Case: In Re Kaliyah S., et al.
Issue: Must a court find “aggravated circumstances” exist before DCS is excused from making reasonable efforts at reunification?
Facts: DCS petitioned to terminate the parental rights of Father based on abandonment by wanton disregard. The trial court granted the petition, and concluded that DCS was not required to make reasonable efforts to assist Father in reunification because DCS sufficiently proved the statutory ground of abandonment alleged against him. Father appealed.
Appellate Decision: The intermediate court reversed and held that DCS was not relieved of the requirement of making reasonable efforts of reunification. Pursuant to T.C.A. § 37-1-166, such reasonable efforts are not required if a court determines that the parent has subjected the child to “aggravated circumstances,” which include “abandonment.” The court held that its previous decisions dictated that “a determination that aggravated circumstances exist must be made by a court of competent jurisdiction before DCS can be relieved of its duty to exercise reasonable efforts toward family preservation and reunification pursuant to the statute.” Thus, the trial court erred in ruling that DCS did not have to make reasonable efforts because DCS later proved abandonment at the termination hearing. A dissent noted conflicting case law and concluded that the General Assembly did not intend to require reunification attempts when aggravated circumstances exist.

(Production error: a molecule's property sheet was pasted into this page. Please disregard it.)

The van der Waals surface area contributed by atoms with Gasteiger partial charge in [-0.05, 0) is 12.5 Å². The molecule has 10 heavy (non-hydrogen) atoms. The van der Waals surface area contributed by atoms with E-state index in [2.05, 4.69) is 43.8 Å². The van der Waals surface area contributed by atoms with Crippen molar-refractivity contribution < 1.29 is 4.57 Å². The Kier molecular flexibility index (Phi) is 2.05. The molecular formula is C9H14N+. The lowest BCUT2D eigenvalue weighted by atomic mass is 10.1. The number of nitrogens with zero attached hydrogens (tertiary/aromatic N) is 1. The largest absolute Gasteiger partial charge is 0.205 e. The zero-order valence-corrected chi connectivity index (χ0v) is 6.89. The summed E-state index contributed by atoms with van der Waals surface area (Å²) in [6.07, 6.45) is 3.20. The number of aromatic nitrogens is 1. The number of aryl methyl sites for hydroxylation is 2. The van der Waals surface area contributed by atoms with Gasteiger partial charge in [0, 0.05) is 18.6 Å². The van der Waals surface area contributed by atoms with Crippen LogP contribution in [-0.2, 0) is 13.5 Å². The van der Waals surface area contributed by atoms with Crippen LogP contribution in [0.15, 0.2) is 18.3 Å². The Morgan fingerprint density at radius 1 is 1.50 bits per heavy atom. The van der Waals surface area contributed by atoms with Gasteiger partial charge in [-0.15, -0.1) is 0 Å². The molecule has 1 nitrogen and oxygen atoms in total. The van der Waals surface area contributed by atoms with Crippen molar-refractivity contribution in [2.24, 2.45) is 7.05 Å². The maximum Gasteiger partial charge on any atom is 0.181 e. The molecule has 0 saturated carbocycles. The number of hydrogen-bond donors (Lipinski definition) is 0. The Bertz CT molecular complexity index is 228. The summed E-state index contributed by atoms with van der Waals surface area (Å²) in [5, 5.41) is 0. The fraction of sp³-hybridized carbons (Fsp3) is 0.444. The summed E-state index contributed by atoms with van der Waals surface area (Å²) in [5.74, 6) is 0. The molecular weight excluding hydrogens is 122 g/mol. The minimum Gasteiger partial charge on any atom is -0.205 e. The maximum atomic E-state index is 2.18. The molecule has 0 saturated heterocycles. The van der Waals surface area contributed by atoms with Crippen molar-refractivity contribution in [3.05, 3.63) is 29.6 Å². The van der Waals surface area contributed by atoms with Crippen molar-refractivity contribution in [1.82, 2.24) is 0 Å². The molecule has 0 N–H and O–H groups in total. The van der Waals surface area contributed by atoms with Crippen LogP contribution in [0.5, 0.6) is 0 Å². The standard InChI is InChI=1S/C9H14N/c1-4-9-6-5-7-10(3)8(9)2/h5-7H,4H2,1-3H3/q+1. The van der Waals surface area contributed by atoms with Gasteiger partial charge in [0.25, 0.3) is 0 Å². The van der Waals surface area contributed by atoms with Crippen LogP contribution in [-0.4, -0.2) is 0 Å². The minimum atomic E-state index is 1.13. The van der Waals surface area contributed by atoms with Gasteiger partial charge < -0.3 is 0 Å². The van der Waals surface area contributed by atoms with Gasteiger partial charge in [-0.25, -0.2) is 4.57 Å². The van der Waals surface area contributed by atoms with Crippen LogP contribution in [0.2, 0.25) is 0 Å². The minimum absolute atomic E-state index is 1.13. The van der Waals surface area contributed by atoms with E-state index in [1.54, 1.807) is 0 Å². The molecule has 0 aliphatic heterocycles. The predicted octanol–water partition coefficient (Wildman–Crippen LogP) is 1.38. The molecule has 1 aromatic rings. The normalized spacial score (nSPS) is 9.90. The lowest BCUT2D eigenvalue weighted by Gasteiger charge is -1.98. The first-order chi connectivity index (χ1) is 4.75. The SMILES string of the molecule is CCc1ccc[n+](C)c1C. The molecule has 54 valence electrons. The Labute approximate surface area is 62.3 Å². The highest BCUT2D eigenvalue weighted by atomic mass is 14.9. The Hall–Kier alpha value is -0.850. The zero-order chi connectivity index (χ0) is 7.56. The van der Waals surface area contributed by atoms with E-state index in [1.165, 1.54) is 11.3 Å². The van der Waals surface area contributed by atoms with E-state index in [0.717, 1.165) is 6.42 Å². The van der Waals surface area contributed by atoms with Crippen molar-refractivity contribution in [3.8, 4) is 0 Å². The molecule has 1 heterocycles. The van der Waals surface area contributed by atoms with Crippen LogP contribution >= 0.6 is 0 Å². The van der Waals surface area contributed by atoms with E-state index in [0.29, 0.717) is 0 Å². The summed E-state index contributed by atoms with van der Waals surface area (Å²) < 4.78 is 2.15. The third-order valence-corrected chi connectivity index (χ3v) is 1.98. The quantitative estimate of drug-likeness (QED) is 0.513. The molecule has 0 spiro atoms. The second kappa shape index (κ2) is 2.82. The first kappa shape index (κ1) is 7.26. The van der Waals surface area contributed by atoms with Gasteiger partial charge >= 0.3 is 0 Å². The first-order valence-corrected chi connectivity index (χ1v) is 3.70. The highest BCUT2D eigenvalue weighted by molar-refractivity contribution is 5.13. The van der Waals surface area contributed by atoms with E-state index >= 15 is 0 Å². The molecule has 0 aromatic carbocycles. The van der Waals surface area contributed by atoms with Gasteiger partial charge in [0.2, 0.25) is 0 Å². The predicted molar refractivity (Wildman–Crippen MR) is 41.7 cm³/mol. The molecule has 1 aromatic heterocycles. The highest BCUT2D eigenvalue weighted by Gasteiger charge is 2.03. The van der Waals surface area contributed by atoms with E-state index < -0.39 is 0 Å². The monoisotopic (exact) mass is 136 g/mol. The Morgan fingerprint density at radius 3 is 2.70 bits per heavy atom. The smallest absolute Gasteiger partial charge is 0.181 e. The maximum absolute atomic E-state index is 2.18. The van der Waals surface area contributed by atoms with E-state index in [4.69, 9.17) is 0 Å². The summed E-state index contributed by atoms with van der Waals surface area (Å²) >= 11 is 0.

Review Granted: June 6, 2014.
Prediction: Ben thinks the Supreme Court will reverse and reinstate termination for the reasons offered in the dissent. Although DCS risks uncertainty and having its petition denied if a court does not eventually find aggravating circumstances exist, it makes little sense to require that DCS had previously taken reasonable efforts if aggravating circumstances are eventually found.